The Third Department determined father’s status as an untreated sex offender, together with mother’s willingness to leave the children with father unsupervised, was sufficient to establish neglect:
Petitioner bore the burden of establishing, by a preponderance of the evidence, “first that the children’s ‘physical, mental or emotional condition [was]; impaired or [was]; in imminent danger of becoming impaired’ and, second, that such harm was directly attributable to a failure on the part of [the]; respondent ‘to exercise a minimum degree of care . . . in providing the [children]; with proper supervision or guardianship'” … . While actual harm is not required, the imminent danger of harm “must be near or impending, not merely possible” … . “[A];dditionally, there must be a link or causal connection between the basis for the neglect petition and the circumstances that allegedly produce the child’s impairment or imminent danger of impairment” … .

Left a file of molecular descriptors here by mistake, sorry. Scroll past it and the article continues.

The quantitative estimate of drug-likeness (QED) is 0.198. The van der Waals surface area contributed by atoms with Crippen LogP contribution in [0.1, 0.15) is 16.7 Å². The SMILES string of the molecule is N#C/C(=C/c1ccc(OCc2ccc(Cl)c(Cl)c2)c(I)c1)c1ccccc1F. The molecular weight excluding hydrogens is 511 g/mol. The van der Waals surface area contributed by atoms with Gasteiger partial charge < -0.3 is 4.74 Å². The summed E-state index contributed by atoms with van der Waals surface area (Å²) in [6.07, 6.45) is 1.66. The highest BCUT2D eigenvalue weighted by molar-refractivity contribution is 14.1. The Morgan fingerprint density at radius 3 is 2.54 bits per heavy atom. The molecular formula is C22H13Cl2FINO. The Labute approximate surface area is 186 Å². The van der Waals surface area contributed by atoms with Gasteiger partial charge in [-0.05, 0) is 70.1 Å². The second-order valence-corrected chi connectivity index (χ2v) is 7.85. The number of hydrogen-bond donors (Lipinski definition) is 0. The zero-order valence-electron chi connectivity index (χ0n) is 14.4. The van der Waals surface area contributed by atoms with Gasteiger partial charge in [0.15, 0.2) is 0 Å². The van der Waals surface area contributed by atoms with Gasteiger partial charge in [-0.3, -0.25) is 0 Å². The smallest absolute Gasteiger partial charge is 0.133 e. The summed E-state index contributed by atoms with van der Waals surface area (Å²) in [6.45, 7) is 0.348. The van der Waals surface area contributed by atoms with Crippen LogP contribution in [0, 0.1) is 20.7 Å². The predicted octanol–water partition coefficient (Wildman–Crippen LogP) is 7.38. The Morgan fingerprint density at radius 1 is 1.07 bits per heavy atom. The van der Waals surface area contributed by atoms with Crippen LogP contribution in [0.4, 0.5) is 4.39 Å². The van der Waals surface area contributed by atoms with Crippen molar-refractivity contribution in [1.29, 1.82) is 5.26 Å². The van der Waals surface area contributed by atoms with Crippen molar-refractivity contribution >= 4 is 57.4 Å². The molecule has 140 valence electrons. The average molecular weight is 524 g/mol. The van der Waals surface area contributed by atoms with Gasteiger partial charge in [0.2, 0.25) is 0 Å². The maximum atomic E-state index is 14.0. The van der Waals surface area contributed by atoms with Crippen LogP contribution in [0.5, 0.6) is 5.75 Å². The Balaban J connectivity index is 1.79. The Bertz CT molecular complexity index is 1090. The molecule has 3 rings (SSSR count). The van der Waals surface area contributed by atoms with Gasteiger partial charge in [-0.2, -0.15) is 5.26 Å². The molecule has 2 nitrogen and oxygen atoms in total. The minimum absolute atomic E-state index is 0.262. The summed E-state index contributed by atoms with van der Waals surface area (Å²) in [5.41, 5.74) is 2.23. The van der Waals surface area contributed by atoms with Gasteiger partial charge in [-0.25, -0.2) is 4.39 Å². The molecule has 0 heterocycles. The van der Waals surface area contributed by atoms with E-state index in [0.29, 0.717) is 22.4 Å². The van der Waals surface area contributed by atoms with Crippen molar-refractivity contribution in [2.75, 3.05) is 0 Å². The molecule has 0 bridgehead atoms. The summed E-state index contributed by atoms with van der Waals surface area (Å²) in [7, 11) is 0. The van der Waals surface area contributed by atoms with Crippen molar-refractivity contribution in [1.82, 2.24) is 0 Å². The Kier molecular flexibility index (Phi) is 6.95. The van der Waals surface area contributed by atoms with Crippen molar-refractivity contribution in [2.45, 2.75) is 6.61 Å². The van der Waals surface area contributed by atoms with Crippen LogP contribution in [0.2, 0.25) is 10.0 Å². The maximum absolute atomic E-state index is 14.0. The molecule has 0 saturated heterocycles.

…[W]e agree with Family Court that the evidence submitted regarding the facts underlying the father’s convictions for abusing young children in his care is sufficient to distinguish this case from Matter of Afton C. (James C.) (17 NY3d at 11…)..
In addition, petitioner also introduced evidence that the father did not complete the sex offender treatment he had been ordered to undergo after his first conviction, that he did not participate in any sex offender treatment while in prison for his second conviction and that the individual counseling he received from a minister while in prison and upon his release did not qualify as appropriate sex offender treatment. Matter of Lillian SS, 2014 NY Slip Op 04101, 3rd Dept 6-5-14